Most people who have confidence in the Buddhadharma and consider themselves Buddhists do not vow the develop the bodhicitta. Thus, they remain mere worldlings if they do not choose to add to themselves to dimension of Bodhisattva mind. Genuine Buddhists who have determined the Bodhicitta are as rare as the feathers of a phoenix or the horn of a unicorn. Another kind of Buddhist are those who, after encountering the Buddhadharma, imagines the accomplishment of Buddhahood to be so lofty as to be virtually unreachable. Because of their inadequate self- confidence, such people fail to realize the real goal and cannot complete the Buddha Tao. They grasp the expedient teaching which was revealed gradually by the Buddha -- i.e., wholesome karma in this world and the subsequent reward of heavenly bliss. Learning this very shallow dharma, they wish only to satisfy their desire for bliss and blessings in the present life. They can be said to have learned some Buddhadharma, but they are still quite far, in reality, from any genuine, profound understanding of teaching. In short, they are merely grasping expedient teaching as absolute truth. Buddha was the censure this kind of understanding as /ichchantika/ or the state of being unable to make spiritual progress.
Yet another kind of Buddhist is the sort who is personally aware of the suffering of birth and death and so learns the void dharma of the Middle-Way beyond the two extremes of "is" and "is not". Always grasping the extremes of "is" and "is not", and then one can enter the stage of void samadhi. Even though this is considered a superior position and can lead to the practice of Mahayana, it is, however, not the Bodhisattva Tao leading to the Supreme Buddha Fruit. Thus, this approach was censured by the Bodhisattva Dharma, whether high or samadhi. The practice of Bodhisattva Dharma, whether high or low, worldly or transcendental, starts from the human level and proceeds until the complete Tao of Bodhi is won. This characterizes that practice that goes all the way through from top to bottom, and it require nothing apart from determining the Bodhicitta and vowing to act as a Bodhisattva. This development is analogous, by way of example, to a person beginning kinder-garten and proceeding until he eventually reaches the research institute and earns his doctoral degree; at all stages of his academic career he is called a student. Similarly, in developing Bodhisattva practice, one begins by vowing to determine the Bodhicitta and progresses to the Final-Diamond-Heart stage. The beginning one approaches the Buddha Fruit. All stages are termed Bodhisattva, and practice is an ongoing matter. The Bodhisattva stage immediately preceding the Buddha Fruit is termed the Final Diamond Heart. Though it is not easy to carry through, by not letting go of Bodhisattva Mind even for one instant, one will gradually complete the work and achieve the goal.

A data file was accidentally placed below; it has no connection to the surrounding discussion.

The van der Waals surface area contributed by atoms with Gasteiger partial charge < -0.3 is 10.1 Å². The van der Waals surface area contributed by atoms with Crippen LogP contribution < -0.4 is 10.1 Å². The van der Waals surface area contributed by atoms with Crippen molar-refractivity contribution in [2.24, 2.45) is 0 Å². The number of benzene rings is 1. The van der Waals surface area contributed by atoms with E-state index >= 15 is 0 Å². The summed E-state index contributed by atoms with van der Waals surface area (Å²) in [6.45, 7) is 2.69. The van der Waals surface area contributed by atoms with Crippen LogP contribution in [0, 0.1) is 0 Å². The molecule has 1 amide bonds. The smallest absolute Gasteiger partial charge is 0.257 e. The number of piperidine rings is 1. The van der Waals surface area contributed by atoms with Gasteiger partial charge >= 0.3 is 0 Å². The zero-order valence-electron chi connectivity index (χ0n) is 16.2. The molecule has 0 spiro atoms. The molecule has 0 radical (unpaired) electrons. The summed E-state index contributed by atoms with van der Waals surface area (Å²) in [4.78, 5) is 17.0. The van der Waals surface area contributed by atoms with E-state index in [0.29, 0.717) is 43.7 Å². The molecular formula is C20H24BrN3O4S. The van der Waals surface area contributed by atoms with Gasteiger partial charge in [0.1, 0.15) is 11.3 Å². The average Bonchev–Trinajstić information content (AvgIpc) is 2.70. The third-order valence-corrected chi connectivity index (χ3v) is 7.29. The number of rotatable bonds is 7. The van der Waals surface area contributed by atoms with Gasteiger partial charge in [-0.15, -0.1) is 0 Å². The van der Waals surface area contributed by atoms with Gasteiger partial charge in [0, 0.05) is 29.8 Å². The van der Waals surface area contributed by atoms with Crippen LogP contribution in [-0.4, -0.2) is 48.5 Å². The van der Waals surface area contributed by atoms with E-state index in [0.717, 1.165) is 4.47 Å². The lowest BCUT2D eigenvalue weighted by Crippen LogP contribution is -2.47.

The practice of this Bodhisattva Dharma is easily initiated by accepting the Three Refuges of Buddha, Dharma and Sangha. Because it is feared that a person might stray onto wrong paths, one, after accepting the Three Refuges, is encouraged to determine to hold the Four Great Vows. These are:(1) Sentient beings without number I vow to enlighten; (2) Vexations without number I vow to eradicate; (3) limitless approaches to Dharma I vow to master; (4) Supreme Bodhi I vow to achieve. The purpose of taking the Three Refuges is to enable people to disentangle themselves from erroneous views; the Four Great Vows are used to teach people to hold to no desire for the bliss of men and devas and the void samadhi of Dviyana (the two yanas of Sravakas and Pratyekabuddhas). This path can be termed the direct road of the Bodhisattva Tao that leads one to the Supreme Bodhi. After accepting the Three Refuges and thus inaugurating the Bodhisattva-Dharma training, it is very important for one to practice everywhere, continually turning the wheel of the Dharma and aiding all sentient beings. Relative to this view, the /Vimalakirtinirdesa Sutta/ says: "The Bodhimandala (place of spiritual practice) of the Bodhisattva is everywhere